Large in the minds of these parents is the December 2009 incident at South Philadelphia High in which Asian students were attacked by a group of mostly African-American students. Conflicts between immigrant and non-immigrant students have also been reported at Bok, Fels and Furness high schools, and a March 2011 report from the Philadelphia Commission on Human Relations faulted the district for "policies [that] fail to provide a clear and consistent framework for preventing and resolving intergroup conflicts," finding that "inadequate language access — a legal right — is exacerbating the situation."
The following day, Chau ran prayer beads through her left hand as parents stood up and spoke to the School Reform Commission members, asking for Chau's reinstatment.
Schools Superintendent Arlene Ackerman, seated behind a desk with the Commission members, responded directly, telling them that it was "unfair to talk about" their schools "in isolation," and that she was committed to addressing bilingual programs "in an equitable manner for everyone in the district."
"Bilingual assistants," she added, sitting behind a nameplate recognizing her doctorate in education, "don't even have to have a degree."
It was a tense moment in an already-tense relationship between Ackerman and immigrant advocates, dating back to the crisis at South Philly High. (?They believe Ackerman inflamed racial divisions when she blamed the violence on an attack on an African-American student that was never later substantiated.) Those divisions remain strained. When a Latina woman testified at Friday's hearing that she wanted her children to "do better," an African-American woman in the audience muttered, "Better than anybody else?"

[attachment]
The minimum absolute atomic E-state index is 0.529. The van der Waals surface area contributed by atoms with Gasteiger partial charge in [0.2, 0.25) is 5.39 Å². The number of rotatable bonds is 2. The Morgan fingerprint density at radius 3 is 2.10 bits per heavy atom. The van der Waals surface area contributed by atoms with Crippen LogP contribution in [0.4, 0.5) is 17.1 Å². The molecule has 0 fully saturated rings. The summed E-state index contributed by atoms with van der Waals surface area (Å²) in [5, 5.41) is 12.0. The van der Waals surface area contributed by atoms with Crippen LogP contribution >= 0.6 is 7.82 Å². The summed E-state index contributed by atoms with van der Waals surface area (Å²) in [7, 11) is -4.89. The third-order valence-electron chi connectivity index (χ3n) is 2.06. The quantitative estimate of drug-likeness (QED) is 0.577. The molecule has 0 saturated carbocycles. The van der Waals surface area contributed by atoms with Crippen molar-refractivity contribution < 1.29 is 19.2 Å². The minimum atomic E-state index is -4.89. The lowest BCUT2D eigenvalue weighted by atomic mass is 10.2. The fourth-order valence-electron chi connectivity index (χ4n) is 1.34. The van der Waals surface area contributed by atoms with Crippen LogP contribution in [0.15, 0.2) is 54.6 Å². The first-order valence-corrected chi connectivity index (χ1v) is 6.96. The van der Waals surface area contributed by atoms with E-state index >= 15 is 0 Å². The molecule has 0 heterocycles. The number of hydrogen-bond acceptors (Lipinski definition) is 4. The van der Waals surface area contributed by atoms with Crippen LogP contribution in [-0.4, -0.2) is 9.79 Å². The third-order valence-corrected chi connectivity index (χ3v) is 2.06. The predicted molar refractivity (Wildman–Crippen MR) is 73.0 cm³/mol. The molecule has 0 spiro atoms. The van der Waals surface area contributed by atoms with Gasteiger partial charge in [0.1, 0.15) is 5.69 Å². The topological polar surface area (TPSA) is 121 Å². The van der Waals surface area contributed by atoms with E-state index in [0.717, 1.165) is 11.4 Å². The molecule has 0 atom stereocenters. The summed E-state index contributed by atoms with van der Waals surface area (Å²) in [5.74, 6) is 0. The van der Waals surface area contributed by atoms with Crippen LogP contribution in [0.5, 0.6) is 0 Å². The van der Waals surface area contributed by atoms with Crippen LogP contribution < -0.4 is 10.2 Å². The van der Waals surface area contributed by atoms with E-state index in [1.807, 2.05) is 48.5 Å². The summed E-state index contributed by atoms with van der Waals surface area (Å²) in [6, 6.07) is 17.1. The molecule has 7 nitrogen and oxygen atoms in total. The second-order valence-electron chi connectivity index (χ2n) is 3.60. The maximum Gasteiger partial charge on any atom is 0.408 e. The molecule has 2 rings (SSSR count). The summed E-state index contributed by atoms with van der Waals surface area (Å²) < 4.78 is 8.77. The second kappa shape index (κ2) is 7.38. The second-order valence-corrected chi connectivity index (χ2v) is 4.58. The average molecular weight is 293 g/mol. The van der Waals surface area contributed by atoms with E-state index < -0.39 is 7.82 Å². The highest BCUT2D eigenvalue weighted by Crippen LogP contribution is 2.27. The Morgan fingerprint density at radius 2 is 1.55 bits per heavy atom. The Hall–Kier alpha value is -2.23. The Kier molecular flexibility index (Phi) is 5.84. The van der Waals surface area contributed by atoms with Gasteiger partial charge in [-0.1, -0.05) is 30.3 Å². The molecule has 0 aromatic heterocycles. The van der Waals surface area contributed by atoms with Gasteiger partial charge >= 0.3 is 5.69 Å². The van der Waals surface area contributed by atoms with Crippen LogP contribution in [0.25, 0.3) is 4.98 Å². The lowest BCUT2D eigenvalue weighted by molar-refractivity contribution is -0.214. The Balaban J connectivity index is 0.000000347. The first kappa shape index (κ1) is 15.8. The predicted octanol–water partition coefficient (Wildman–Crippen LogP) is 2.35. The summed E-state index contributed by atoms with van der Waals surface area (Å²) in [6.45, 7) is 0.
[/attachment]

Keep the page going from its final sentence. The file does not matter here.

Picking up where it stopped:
Degree or no, the bilingual counselors' futures may wind up being decided in a courtroom: The BCA positions were originally created as part of the settlement of a 1985 lawsuit that required schools to provide adequate translation services.
Following the South Philadelphia High incident, the U.S. Department of Justice's Civil Rights Division found that the district was "deliberately indifferent to known instances of severe and pervasive student-on-student harassment of Asian students," prompting the district to sign a consent decree that, among other things, required adequate interpretation services for students and families involved in violent or disciplinary incidents at South Philly High. The district also told the Justice Department that it would provide additional interpretation training to all BCAs, which it did.
Lucy Feria, deputy chief for the district's Multilingual Programs, says, "We believe we will be in compliance with both of the orders."
After the hearing, Karren Dunkley, chief deputy of the district's Office of Parent, Family, Community Engagement and Faith-Based Partnerships, told CP that immigrant groups have misconstrued the cuts: The district promises that Brown will have a Vietnamese speaker on staff next year and that the net loss of bilingual support staff system-wide will be partially offset by the creation of 27 new positions called School Improvement Support Liaisons.